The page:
We live in a day when it is very inexpensive to buy an oscilloscope, especially one with modest performance that hooks to a laptop. However, there was a time when even a surplus scope was out of reach for many people who liked to build things. A common alternative was the logic probe. At the low end, this could be an inverter and an LED, although it was more common to have a little extra circuitry to actually do a comparison to a reference voltage and present some indication of fast pulses — you might not be able to tell the frequency of a clock, but you could tell it wasn’t stuck. Of course, today with a microcontroller you can make a very sophisticated probe with less circuitry than a classic probe. We’ve seen a few takes on this and the latest is the DigiLogicProbe from [TheRadMan].
The probe is just a ATtiny85 board with a handful of components. A resistor and diode help protect the probe and the circuit under test. There are also a few LEDs and a buzzer. The rest of the project is software.
The probe, of course, can do the classic functions or even act as a continuity tester. [TheRadMan] has more plans, though. He’s looked at the venerable SuperProbe project which does the same kind of trick and can do things like read serial data, measure capacitance, inject pulses and drive servos, among other things. There’s also the Little Helper and doubtless others out there.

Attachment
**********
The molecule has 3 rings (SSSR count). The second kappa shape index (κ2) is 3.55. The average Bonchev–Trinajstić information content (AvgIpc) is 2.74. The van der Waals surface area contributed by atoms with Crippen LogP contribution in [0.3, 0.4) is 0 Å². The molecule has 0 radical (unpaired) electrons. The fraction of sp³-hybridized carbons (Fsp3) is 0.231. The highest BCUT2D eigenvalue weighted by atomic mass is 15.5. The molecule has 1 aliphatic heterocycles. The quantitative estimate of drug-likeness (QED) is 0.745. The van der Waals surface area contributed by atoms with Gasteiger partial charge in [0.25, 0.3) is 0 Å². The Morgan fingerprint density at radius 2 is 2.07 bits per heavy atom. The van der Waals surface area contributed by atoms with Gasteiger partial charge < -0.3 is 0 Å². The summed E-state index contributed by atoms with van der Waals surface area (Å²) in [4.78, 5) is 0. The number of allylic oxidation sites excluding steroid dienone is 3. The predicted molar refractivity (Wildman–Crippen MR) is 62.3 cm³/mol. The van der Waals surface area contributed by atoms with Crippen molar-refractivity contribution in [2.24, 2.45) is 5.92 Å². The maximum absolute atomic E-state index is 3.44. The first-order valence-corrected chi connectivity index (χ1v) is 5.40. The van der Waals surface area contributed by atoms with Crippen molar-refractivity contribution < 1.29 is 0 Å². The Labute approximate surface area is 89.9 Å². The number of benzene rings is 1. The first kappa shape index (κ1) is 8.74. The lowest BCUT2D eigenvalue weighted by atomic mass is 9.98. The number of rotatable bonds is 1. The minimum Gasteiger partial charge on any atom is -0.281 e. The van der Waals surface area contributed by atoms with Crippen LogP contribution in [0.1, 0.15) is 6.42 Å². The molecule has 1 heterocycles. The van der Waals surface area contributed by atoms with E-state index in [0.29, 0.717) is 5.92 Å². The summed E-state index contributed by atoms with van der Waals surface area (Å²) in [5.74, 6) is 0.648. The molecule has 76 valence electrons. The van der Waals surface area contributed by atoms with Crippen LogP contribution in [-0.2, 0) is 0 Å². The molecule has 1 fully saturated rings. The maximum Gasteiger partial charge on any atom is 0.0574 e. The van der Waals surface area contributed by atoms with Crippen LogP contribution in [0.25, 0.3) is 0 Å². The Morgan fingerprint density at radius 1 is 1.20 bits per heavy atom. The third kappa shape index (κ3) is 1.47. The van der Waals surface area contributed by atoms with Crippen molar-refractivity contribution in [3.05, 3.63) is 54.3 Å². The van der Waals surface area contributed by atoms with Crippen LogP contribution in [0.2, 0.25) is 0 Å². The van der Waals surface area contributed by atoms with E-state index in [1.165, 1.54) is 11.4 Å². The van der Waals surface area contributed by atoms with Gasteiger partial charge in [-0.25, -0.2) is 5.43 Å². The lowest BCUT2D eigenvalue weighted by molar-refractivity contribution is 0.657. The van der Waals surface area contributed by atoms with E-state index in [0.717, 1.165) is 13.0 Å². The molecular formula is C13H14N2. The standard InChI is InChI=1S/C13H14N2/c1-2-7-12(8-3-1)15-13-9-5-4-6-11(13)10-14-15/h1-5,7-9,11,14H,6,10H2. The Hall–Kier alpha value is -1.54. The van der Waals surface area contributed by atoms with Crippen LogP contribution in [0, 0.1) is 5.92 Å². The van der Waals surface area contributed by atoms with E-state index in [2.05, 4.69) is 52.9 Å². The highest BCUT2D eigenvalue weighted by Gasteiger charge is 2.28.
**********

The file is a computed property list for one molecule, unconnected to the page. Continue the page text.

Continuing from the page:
If you start following links to all these helpers you will find the hard part might not be the design, but finding a suitable case. Many times people will repurpose an old logic probe or similar device. A piece of PVC pipe is another common alternative. Then again, you can always fire up your 3D printer.